In addition to his prominent role as the longtime president of the Kissimmee/Osceola County Chamber of Commerce and more recently as a state legislator for Osceola and Polk counties, Horner was frequently honored for his work on behalf of the tourism and hospitality industry. Last year, the Central Florida Hotel & Lodging Association presented Horner with the 2010 CFHLA Public Servant of the Year Award, given to an elected leader who has demonstrated dedicated service to the field.
Horner’s decision to withdraw his name from the Nov. 6 ballot, after his name came up on a client list in an investigation into an East Orange County prostitution ring, members of the vacation home industry said Horner’s absence from the Legislature will be a significant loss for their cause.
“It’s a shame,” said An Flamand, president of the Central Florida Vacation Rental Managers Association, the trade group that represents managers of vacation homes.
“To be honest, I think it’s always a loss, especially when it’s anybody who is an advocate or supporter of our industry,” said Flamand, who also operates USA Vacation Homes in Davenport. “No matter what the reason is they don’t run for re-election, in his case he was very proactive and very much behind what we did, and he always supported the CFVRMA. It is a loss. We just need someone that cares and thinks a little bit further than what’s right in front of them.”
“We’ve lost somebody who was very – what’s the right word – who understood the industry and realized how important it was,” said David Leather, the owner of Hayes Vacation Home Rentals in Kissimmee, and the past president of the CFVRMA. “That came out at our meeting last week. We all know how important tourism is – it’s the main economic engine in this area. When you look at what tourism accounts for, any other industry has a long way to catch up.”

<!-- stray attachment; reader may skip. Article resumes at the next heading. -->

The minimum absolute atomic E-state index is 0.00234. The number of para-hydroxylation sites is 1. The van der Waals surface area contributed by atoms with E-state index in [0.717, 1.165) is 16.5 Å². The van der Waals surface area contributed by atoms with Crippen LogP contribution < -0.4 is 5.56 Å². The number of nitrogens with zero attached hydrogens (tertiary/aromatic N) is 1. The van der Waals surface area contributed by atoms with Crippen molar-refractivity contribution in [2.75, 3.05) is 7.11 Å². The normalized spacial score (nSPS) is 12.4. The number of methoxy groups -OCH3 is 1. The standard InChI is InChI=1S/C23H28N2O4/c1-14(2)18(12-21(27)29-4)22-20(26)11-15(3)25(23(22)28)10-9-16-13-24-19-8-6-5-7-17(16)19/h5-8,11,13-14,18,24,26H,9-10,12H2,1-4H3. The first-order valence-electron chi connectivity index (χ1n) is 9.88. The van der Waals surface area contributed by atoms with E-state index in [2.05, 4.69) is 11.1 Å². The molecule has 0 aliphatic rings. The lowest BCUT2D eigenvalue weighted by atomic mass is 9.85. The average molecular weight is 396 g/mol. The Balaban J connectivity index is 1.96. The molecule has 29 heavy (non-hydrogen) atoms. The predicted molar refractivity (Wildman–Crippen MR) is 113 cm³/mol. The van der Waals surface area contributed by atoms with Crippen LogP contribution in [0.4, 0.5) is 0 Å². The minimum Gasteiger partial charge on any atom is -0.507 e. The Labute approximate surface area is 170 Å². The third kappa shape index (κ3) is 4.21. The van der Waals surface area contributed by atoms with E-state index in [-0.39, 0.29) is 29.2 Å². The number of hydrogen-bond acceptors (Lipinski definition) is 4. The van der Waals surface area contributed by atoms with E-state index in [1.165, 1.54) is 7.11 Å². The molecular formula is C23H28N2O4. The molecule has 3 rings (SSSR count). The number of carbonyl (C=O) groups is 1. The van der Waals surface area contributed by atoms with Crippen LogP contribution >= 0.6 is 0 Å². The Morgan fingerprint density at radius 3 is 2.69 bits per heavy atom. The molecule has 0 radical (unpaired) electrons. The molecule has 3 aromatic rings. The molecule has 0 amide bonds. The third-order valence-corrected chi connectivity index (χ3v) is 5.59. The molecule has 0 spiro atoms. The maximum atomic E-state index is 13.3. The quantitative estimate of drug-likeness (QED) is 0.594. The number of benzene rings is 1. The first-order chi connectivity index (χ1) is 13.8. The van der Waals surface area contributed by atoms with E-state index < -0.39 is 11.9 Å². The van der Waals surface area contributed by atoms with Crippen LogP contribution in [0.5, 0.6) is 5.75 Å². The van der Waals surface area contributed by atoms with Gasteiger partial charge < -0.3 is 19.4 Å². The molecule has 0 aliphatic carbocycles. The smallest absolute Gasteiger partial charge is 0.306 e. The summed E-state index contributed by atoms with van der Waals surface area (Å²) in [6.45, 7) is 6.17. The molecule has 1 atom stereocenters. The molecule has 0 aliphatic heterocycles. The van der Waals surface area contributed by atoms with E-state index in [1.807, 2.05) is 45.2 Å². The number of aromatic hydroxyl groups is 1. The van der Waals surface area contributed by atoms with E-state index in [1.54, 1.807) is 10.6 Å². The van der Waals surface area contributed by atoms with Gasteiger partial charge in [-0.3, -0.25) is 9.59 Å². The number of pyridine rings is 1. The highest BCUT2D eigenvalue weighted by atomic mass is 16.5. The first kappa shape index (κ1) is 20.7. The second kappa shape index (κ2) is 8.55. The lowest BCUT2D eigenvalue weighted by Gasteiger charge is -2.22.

Horner was first elected to the House, in a district covering parts of Osceola and Polk counties, in 2008. Prior to that he was best known for being the main voice for the Kissimmee Chamber.
His problems began on Monday, when Horner’s name surfaced in an investigation targeting Mark D. Risner, who has been accused of running prostitutes out of his home and charged with several felony counts that include racketeering.
Although Horner has not been charged with a crime, he issued a statement on Monday which read in party, “I deeply regret decisions I made that are causing my family unjustifiable pain and embarrassment,” and he announced that “I will no longer seek re-election to the Florida House.”
Prior to that, Horner was developing a reputation as a leading voice for the hospitality industry, someone who understand their issues from a legislative perspective and worked tirelessly on the industry’s behalf.
The vacation home industry, which is particularly prominent in Osceola and Polk counties, has its own unique concerns. The industry is made up of vacation homes rented to tourists on a short term basis, and last year the state was prepared to enforce new regulations requiring property managers to install sprinkler systems in every home – at a cost of $20,000 each. The CFVRMA turned to Horner, who was able to convince state lawmakers to exempt the industry from this costly regulation.